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1915 REO starter mechanism


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I am working a 1915 REO which has been parked for about 40 years. After cleaning and prepping the car I put a battery in and pressed the starter pedal. The starter motor has a worm gear which turns a capstan gear that turns freely on a shaft that runs between the engine and the transmission. There is a smaller gear attached to the shaft. the capstan gear has a pawl that is suppose to grab onto  the smaller gear but there is a spring pulling the pawl up so it doesn't drop into the slots on the smaller gear. ( see first photo ) On the opposite side of the capstan gear the shaft of the pawl extends through the gear. ( see second photo ) There is spring that hangs down above the capstan gear but if it was connected to the pawl shaft the gear couldn't turn 360 degrees without breaking the spring. I don't understand how this is suppose to work. Am I missing a piece?   Any information about this would be greatly appreciated.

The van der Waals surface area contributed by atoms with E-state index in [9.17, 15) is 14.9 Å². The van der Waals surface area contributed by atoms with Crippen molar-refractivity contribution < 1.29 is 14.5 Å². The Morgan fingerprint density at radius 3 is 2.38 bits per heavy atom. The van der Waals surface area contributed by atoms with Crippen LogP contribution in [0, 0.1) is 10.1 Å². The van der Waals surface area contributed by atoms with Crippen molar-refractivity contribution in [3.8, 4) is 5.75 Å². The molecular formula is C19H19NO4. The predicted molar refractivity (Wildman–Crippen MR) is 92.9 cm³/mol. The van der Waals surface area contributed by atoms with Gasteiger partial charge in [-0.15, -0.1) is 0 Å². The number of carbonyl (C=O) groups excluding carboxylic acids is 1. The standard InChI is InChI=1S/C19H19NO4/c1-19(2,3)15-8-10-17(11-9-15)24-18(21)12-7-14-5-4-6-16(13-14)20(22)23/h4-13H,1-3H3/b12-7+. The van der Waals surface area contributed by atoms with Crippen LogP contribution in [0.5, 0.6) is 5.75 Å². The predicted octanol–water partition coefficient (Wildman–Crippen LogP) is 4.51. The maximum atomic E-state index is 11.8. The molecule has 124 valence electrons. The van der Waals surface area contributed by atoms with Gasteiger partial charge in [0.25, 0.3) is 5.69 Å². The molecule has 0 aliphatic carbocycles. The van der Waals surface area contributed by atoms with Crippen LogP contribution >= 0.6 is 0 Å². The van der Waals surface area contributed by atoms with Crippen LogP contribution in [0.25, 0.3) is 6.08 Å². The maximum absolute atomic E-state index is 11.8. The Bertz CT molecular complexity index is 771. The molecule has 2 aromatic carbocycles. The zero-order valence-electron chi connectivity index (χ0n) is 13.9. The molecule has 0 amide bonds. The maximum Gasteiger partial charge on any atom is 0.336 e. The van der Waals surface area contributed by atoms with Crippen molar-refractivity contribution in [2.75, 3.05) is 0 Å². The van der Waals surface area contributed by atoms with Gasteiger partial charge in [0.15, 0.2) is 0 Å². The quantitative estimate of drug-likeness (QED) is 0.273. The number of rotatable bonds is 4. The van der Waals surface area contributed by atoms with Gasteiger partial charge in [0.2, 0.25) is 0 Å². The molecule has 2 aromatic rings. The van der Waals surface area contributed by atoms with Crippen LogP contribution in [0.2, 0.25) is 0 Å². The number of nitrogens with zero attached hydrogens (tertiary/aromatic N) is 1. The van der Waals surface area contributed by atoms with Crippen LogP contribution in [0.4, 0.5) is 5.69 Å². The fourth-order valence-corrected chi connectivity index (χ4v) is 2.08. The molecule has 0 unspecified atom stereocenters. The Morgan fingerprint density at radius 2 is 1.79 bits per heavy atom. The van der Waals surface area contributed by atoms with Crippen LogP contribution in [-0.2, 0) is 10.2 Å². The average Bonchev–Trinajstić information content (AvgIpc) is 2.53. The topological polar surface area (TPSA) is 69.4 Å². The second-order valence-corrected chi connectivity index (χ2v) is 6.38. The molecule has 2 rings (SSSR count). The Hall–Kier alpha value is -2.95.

Upon closer examination, it is apparent that the dangling rusty spring is part of the starter pedal return and not part of the pawl engagement mechanism so still no idea about how the pawl gets engaged.








Edited by pughs
addition info (see edit history)
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A member of the HCCA was kind enough to send me a photo and description of a metal cable that is missing from the starter mechanism. The cable is 11" long and hooks on the dangling spring shown in a previous post and holds the grooved pulley on the shaft in place when the starter pedal is depressed. (see photo). If anyone has such a cable that they would like to sell, please let me know. Thank you to all for your help and interest.




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When the starter is engaged, the pawl on the large gear drops into a notch on the smaller gear (see first photo). When the engine starts and turns faster than the shaft, the pawl pops out of the notch as an overrun device. Maybe clutch is the wrong terminology.



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